We were delighted to spy a young deer around the bar where our two very old llamas and two goats live.
They make up a small herd, and they wander the forests and meadows here, eating the blackberries and grasses to contentment.
The deer was a surprise: a young deer, on its own, is never a good sign. It means the mother is gone, or dead. A deer of that age can’t survive well alone, even out here in this space that’s becoming increasingly more suburban with every year.
So we were happy to find it sheltering with the herd; never actually in the barn, but looking on from a distance. We put out extra food, and hoped it would stay.
A few days later, the deer was gone.
A few days later, we found the skeleton, in the lower field, where the coyotes roam.
It’s very sad to see such a young, beautiful animal come to such an end.
It’s difficult to think of it: what happened and why, and all the circumstances that occurred that resulted in the young deer to be alone, without its mother, and the deer to be in that open field, in the pall of night, when the coyotes were traveling through.
Life has these pieces of sadness.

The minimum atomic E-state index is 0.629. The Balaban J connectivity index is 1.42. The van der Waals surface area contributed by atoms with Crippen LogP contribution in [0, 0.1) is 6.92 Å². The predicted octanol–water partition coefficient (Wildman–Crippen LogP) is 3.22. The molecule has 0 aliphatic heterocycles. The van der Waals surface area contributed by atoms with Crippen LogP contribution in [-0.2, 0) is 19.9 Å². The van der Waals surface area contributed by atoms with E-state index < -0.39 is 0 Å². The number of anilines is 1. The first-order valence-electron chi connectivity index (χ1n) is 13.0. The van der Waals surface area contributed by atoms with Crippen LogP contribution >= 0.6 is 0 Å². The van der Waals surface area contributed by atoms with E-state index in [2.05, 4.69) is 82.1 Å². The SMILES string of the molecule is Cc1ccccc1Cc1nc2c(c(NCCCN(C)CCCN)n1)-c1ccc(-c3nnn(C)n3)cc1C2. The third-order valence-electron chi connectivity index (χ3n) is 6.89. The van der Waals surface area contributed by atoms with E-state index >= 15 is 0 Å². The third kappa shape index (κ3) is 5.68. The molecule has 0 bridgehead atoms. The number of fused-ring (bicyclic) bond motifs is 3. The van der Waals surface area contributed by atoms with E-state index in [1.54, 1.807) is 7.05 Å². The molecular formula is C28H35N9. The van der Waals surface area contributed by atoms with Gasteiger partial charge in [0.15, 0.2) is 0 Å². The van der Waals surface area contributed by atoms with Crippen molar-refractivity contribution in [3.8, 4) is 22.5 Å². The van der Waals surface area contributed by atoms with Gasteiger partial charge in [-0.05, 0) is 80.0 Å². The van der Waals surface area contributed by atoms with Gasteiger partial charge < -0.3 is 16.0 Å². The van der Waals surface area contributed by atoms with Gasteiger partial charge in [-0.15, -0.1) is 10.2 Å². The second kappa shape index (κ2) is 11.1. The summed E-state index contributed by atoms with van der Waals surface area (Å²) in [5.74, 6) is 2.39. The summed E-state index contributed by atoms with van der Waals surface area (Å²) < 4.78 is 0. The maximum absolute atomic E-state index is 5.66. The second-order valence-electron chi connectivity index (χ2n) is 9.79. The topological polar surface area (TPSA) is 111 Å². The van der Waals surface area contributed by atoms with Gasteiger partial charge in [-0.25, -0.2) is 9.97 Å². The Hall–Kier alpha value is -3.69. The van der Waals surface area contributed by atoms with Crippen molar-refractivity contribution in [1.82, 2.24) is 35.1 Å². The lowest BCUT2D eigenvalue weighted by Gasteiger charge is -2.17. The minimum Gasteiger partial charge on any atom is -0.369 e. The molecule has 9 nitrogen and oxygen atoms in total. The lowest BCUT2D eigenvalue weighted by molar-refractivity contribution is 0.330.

I don’t even want to think too much about the deer, because I will slip into other lifetimes where I saw this or was this, witness or deer or coyote, and it will send me into a well of pain.
Saying, "it’s nature's way" doesn't help me with this.
It's just pain, and loss, and such a shame.
What could have been, now won’t be.
I guess… I guess I’m glad I saw the young deer. I’m glad we sheltered it, at least for a few days, and welcomed it and gave it food, and saw its beauty and its vulnerability, and loved it.
Now that I know what happened, I wondered… should we have tried to keep it, or hold it with us?
But that wasn’t its destiny as deer.
It’s a wild creature, not meant for a barn.
I often find this whole Universe is beyond understanding.
Nothing is random, I know. Which makes it even harder to understand the things that happen that are so sad, so ugly, so hard.
In this life, we’re here be part of, and to appreciate. We're here to witness and to remember. And sometimes, when things are sad and confusing, tragic and unspeakable, we can’t do more than just show up and love.
Much love, SARA
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Sara Wiseman is a visionary teacher of spiritual intuition. The founder of Intuition University, she's taught hundreds of thousands of students via her books, courses and training.